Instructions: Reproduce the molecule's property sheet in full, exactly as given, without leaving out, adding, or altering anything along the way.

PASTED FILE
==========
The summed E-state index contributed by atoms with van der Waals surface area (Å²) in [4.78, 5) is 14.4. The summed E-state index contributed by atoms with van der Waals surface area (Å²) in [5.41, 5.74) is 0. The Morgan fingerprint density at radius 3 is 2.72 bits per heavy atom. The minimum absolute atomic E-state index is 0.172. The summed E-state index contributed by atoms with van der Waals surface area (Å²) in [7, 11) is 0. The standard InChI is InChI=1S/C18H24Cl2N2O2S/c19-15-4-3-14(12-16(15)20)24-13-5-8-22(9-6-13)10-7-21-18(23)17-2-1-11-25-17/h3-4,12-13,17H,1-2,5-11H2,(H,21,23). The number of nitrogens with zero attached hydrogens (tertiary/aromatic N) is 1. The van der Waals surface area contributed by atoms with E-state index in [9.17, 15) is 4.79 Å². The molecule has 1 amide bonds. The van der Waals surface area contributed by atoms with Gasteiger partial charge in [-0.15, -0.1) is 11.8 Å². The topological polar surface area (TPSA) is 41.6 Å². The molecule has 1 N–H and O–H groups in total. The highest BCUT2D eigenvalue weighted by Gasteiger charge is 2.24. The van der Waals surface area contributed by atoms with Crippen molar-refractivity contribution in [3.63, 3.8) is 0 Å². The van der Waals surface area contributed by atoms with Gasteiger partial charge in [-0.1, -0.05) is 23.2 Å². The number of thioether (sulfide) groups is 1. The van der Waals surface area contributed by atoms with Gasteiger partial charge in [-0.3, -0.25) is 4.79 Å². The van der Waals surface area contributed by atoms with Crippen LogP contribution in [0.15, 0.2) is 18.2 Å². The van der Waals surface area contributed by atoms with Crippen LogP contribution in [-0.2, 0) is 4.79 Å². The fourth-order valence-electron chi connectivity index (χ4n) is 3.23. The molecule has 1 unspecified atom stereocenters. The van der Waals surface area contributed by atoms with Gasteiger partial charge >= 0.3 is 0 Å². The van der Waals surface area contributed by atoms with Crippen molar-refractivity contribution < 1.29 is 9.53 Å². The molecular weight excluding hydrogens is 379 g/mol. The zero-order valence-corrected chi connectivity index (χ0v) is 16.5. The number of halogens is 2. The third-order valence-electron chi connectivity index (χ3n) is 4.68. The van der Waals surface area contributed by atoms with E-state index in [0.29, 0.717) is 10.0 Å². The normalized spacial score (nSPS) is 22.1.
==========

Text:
The summed E-state index contributed by atoms with van der Waals surface area (Å²) in [4.78, 5) is 14.4. The summed E-state index contributed by atoms with van der Waals surface area (Å²) in [5.41, 5.74) is 0. The Morgan fingerprint density at radius 3 is 2.72 bits per heavy atom. The minimum absolute atomic E-state index is 0.172. The summed E-state index contributed by atoms with van der Waals surface area (Å²) in [7, 11) is 0. The standard InChI is InChI=1S/C18H24Cl2N2O2S/c19-15-4-3-14(12-16(15)20)24-13-5-8-22(9-6-13)10-7-21-18(23)17-2-1-11-25-17/h3-4,12-13,17H,1-2,5-11H2,(H,21,23). The number of nitrogens with zero attached hydrogens (tertiary/aromatic N) is 1. The van der Waals surface area contributed by atoms with E-state index in [9.17, 15) is 4.79 Å². The molecule has 1 amide bonds. The van der Waals surface area contributed by atoms with Gasteiger partial charge in [-0.15, -0.1) is 11.8 Å². The topological polar surface area (TPSA) is 41.6 Å². The molecule has 1 N–H and O–H groups in total. The highest BCUT2D eigenvalue weighted by Gasteiger charge is 2.24. The van der Waals surface area contributed by atoms with Crippen molar-refractivity contribution in [3.63, 3.8) is 0 Å². The van der Waals surface area contributed by atoms with Gasteiger partial charge in [-0.1, -0.05) is 23.2 Å². The number of thioether (sulfide) groups is 1. The van der Waals surface area contributed by atoms with Gasteiger partial charge in [-0.3, -0.25) is 4.79 Å². The van der Waals surface area contributed by atoms with Crippen LogP contribution in [0.15, 0.2) is 18.2 Å². The van der Waals surface area contributed by atoms with Crippen LogP contribution in [-0.2, 0) is 4.79 Å². The fourth-order valence-electron chi connectivity index (χ4n) is 3.23. The molecule has 1 unspecified atom stereocenters. The van der Waals surface area contributed by atoms with Gasteiger partial charge >= 0.3 is 0 Å². The van der Waals surface area contributed by atoms with Crippen molar-refractivity contribution < 1.29 is 9.53 Å². The molecular weight excluding hydrogens is 379 g/mol. The zero-order valence-corrected chi connectivity index (χ0v) is 16.5. The number of halogens is 2. The third-order valence-electron chi connectivity index (χ3n) is 4.68. The van der Waals surface area contributed by atoms with E-state index in [0.29, 0.717) is 10.0 Å². The normalized spacial score (nSPS) is 22.1.